Spine Bending

Scoliosis Physio

Scoliosis Physio

By Aaron Woolley, Physiotherapist.

Continuing with the Robina Physio blog series, we shift our focus to an equally significant but often misunderstood condition: scoliosis. Scoliosis physio presents its unique challenges and more often than not requires a specialised approach of physiotherapy management.

Spinal Anatomy

Before we take the deep dive into scoliosis physio it’s important we understand normal spinal anatomy. The human spinal column is typically composed of 33 vertebrae, categorised into several distinct regions. This structure includes 24 individual vertebrae, along with 9 fused vertebrae forming two separate regions at the base.Spinal Anatomy

Specifically, the spine consists of:

  1. Cervical Vertebrae: The uppermost section, comprising 7 cervical vertebrae.
  2. Thoracic Vertebrae: Following the cervical region, there are 12 thoracic vertebrae.
  3. Lumbar Vertebrae: Below the thoracic region, 5 lumbar vertebrae are located.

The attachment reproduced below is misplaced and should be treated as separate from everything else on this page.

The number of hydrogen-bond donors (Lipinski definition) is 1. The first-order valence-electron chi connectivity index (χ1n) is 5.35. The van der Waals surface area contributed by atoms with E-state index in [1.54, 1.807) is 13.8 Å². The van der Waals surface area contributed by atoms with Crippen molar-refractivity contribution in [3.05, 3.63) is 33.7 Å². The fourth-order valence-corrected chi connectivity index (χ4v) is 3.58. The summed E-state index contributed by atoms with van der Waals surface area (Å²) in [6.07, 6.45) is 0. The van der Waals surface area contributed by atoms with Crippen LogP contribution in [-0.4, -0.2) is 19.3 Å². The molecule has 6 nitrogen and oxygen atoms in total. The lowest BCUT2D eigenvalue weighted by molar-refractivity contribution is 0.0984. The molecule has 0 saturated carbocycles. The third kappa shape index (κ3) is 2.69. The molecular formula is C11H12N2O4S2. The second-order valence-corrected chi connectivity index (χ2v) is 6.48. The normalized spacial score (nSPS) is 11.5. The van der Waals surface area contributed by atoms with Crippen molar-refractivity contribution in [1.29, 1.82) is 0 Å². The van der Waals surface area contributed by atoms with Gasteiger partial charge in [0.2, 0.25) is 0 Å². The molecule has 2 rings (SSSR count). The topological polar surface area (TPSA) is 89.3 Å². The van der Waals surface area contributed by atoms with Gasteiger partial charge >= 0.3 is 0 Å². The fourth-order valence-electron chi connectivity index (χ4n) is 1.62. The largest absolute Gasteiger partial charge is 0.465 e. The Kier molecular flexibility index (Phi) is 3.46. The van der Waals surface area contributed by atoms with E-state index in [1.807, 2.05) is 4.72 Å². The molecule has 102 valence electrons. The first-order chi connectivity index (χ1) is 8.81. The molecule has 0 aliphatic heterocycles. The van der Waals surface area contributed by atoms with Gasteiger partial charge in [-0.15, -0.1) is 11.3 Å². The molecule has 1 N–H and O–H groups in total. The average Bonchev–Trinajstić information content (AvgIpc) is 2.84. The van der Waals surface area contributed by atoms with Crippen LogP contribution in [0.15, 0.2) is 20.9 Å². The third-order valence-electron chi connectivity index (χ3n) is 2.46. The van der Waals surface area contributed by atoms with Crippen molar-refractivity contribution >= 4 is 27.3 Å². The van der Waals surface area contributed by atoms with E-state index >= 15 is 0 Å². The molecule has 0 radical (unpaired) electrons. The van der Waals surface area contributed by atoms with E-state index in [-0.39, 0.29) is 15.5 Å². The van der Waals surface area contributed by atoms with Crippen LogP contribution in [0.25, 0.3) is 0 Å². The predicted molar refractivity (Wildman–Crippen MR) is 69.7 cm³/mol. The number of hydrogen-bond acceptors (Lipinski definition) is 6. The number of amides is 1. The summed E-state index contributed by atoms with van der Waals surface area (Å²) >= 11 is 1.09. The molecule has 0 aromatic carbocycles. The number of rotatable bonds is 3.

4. Sacrum: This is a fusion of 5 vertebrae, forming a single structure.
  5. Coccyx: Commonly known as the tailbone, typically involving 4 fused vertebrae.

Variations in this structure are possible, including conditions like hemi-vertebrae and fusion of vertebrae in regions outside the sacrum and coccyx.

In terms of spinal curvature, when viewed from the side, the vertebral column in an upright posture reveals five distinct curves:

  1. Cervical Curves: There are two curves in the cervical spine. The upper cervical curve stretches from the base of the skull (occiput) to the second vertebra (axis), curving convexly forward. Conversely, the lower cervical curve, which is lordotic, extends from the axis to the second thoracic vertebra, curving in the opposite direction of the upper curve.